CALML3 and ZNF423 influence cellular response to SERMs, PARP inhibitor and platinum
We have shown that BRCA1 is transcriptionally regulated by ZNF423. The SNP that resulted in the upregulation of ZNF423 and BRCA1 in the presence of tamoxifen was a protective SNP in our previous GWAS . It is also known that patients deficient in BRCA1 display increased sensitivity to PARP inhibitors [26,27,28] or DNA-damaging agents such as platinum compounds [29, 30]. Therefore, we wanted to test whether the expression levels of ZNF423 and/or CALML3 might affect drug response by regulating the level of BRCA1. Knocking down ZNF423 or CALML3 altered the breast cancer cell response to several drugs including 4-OH-TAM, raloxifene, olaparib (PARP inhibitor) and cisplatin (platinum). Specifically, knocking down ZNF423 or CALML3 both caused cells to be more resistant to SERMs (Additional file 2: Figure S6A, B), whereas knocking down either of these two caused the cells to be more sensitive to olaparib (Additional file 2: Figure S6C) and cisplatin treatment (Additional file 2: Figure S6D). Similar results were also observed after knocking down ZNF423 and CALML3 in a panel of LCLs containing WT or variant ZNF423 SNP genotypes (Additional file 2: Figure S7A–D). The cytotoxicity results were further confirmed by colony-forming assays. Compared to the controls, knocking down ZNF423 or CALML3 resulted in increased colony formation in the presence of E2 plus 4OH-TAM or raloxifene (Fig. 4a rows 2–3, 4b), whereas less colony formation was observed in the presence of olaparib or cisplatin (Fig. 4a rows 4–5, b). Moreover, overexpression of BRCA1 could reverse the effect on drug response induced by the downregulation of ZNF423 or CALML3 (Additional file 2: Figure S8), suggesting that the regulation of ZNF423 and CALML3 on drug response was mediated through their transcriptional regulation of BRCA1.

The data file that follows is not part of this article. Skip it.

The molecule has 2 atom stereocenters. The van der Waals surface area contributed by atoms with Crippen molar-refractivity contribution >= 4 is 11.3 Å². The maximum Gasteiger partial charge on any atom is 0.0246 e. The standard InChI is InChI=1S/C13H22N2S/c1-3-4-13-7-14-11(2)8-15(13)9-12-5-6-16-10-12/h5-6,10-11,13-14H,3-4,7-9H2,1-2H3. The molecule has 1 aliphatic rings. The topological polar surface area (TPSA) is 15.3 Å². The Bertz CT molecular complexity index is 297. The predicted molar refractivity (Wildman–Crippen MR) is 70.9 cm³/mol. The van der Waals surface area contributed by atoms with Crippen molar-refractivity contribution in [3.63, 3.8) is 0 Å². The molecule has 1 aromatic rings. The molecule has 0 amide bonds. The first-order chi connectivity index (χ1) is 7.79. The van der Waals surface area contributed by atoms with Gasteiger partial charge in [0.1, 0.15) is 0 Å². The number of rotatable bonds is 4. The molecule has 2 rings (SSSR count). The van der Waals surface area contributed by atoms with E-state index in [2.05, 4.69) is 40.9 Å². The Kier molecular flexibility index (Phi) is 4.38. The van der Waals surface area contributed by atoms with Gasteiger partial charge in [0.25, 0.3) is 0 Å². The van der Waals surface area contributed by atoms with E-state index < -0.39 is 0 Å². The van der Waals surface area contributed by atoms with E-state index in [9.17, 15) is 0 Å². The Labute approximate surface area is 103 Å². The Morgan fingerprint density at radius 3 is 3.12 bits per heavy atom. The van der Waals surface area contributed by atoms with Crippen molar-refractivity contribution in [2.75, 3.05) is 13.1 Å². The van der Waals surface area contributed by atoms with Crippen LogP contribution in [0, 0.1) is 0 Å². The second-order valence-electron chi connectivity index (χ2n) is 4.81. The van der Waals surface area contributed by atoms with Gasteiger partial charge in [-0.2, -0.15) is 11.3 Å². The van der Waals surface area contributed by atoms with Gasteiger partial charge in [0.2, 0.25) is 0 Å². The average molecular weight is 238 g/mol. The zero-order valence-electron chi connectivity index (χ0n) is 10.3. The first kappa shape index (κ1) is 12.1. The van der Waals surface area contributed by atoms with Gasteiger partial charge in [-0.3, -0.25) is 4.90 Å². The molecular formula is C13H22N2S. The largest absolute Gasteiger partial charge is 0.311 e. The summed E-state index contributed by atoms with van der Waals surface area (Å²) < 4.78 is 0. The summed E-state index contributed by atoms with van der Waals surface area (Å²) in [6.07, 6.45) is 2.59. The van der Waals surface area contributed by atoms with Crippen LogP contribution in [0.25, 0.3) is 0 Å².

The ZNF423 rs9940645 SNP affects SERM and PARP inhibitor treatments
Because the ZNF423 rs9940645 SNP regulated the expression of ZNF423 and BRCA1, we next set out to test whether there was a difference in drug response between the WT and variant genotypes. In the ZR75-1 (V/V) and CRISPR-ZR75-1 (W/W) cell lines, there were differential responses to 4-OH-TAM, raloxifene, olaparib and cisplatin in the presence of E2 (Fig. 5a). As expected, cells containing the variant rs9940645 SNP genotype had a better response to 4-OH-TAM and raloxifene due to higher expression of ZNF423 and BRCA1. This result was consistent with the clinical observation in which patients carrying the variant SNP might benefit from treatment with these drugs. On the other hand, the variant SNP genotype also rendered cells more sensitive to olaparib and cisplatin, which might be due to the decreased expression of ZNF423 and BRCA1 in the presence of estrogen (Fig. 5a). We were able to reverse the drug response by combining SERMs with PARP inhibitor treatment, making the WT more sensitive to the PARP inhibitors (Fig. 5b). We also observed similar drug response phenotypes using LCL cells carrying either WT or variant rs9940645 genotypes (Additional file 2: Figure S7E).